The broader governance environment, based on more than 30 external measures of accountability, government effectiveness, rule of law, corruption and democracy.
The Enabling Environment component captures the broad governance environment in which the extractive sector operates. Thirty four out of the 58 countries receive failing scores (below 40) on this component, meaning that a majority of countries exhibits high levels of corruption, limited government effectiveness, opaque budgets, and/or the absence of democratic institutions and rule of law. Only seven countries, such as Chile and Norway, score satisfactorily (above 70) (see Figure 1).
Many countries that score poorly in the enabling environment also score poorly in the three components discussed above which specifically address the oil, gas or mining sector. However, the performance in sector specific components does not move in tandem with broader governance indicators. Several countries receive relatively lower scores on the enabling environment component, such as Timor-Leste and Liberia. These two countries exhibit a number of strong policies and practices related to natural resource transparency, an area that the current governments have prioritized. Their enabling environment scores, however, reflect the vast governance challenges facing these post-conflict countries with weak institutions, especially in the areas of government effectiveness and the rule of law.
Additional countries, such as Azerbaijan, Russia and Venezuela, also score worse on this component due to their weak records in controlling corruption, protecting civil and political liberties, and fostering democratic accountability. In such environments, natural resource transparency alone is less likely to improve the ability of citizens to hold governments accountable.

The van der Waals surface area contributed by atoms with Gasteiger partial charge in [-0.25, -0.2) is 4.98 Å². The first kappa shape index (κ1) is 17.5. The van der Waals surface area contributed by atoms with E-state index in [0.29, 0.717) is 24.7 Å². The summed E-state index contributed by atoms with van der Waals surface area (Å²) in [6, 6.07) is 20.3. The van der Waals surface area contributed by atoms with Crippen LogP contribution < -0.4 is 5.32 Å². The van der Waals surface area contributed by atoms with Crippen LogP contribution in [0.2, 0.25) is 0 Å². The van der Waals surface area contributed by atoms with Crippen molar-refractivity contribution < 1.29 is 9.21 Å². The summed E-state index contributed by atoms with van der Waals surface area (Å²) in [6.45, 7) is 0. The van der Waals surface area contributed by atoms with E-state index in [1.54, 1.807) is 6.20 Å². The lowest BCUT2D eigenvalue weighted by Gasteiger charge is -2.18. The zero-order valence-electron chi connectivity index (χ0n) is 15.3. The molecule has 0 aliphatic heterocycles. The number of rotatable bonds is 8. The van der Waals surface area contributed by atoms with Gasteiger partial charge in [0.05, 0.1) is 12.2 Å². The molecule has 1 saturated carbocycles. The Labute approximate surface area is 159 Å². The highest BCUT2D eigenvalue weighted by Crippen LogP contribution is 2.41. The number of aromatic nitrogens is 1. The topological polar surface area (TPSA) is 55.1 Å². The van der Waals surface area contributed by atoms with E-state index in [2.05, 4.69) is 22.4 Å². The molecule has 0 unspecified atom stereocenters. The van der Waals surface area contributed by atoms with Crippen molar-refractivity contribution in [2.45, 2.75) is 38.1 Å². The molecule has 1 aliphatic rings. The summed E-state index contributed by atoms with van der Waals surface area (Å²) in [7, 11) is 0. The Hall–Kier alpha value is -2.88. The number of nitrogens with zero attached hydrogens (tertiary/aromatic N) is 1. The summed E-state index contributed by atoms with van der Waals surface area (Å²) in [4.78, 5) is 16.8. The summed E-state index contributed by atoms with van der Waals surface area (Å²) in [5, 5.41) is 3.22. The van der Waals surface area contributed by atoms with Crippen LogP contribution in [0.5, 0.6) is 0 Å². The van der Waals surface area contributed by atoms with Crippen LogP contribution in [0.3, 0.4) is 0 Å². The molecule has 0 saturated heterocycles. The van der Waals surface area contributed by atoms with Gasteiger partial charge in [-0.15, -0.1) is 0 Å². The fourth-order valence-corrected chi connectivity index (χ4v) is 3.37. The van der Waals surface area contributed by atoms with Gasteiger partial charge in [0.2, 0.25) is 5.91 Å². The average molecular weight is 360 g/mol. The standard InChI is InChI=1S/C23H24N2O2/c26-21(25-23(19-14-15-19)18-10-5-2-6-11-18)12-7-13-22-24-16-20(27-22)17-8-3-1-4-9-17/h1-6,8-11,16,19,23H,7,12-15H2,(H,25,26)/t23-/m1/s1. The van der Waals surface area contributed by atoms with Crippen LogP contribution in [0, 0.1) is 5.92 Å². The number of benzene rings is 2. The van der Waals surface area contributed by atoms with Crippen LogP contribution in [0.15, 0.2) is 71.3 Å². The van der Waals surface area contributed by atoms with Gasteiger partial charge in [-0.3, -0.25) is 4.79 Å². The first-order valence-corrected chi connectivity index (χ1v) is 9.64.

South Africa, Botswana and Malaysia exemplify the contrary trend where governance and transparency in the natural resource sector appears to be areas of relative weakness when compared with the broader governance environment. South Africa topped the Open Budget Index in 2010, indicating that the government provides the public with extensive information on the central government's budget and fiscal activities. However, transparency does not extend to the extractive industries where disaggregated mining revenue data is not published. In Botswana, despite a stable political environment and high government effectiveness, very little information is actually published by the state on the mining sector. In these cases, resource governance and transparency are problem areas that lag behind the overall governance performance.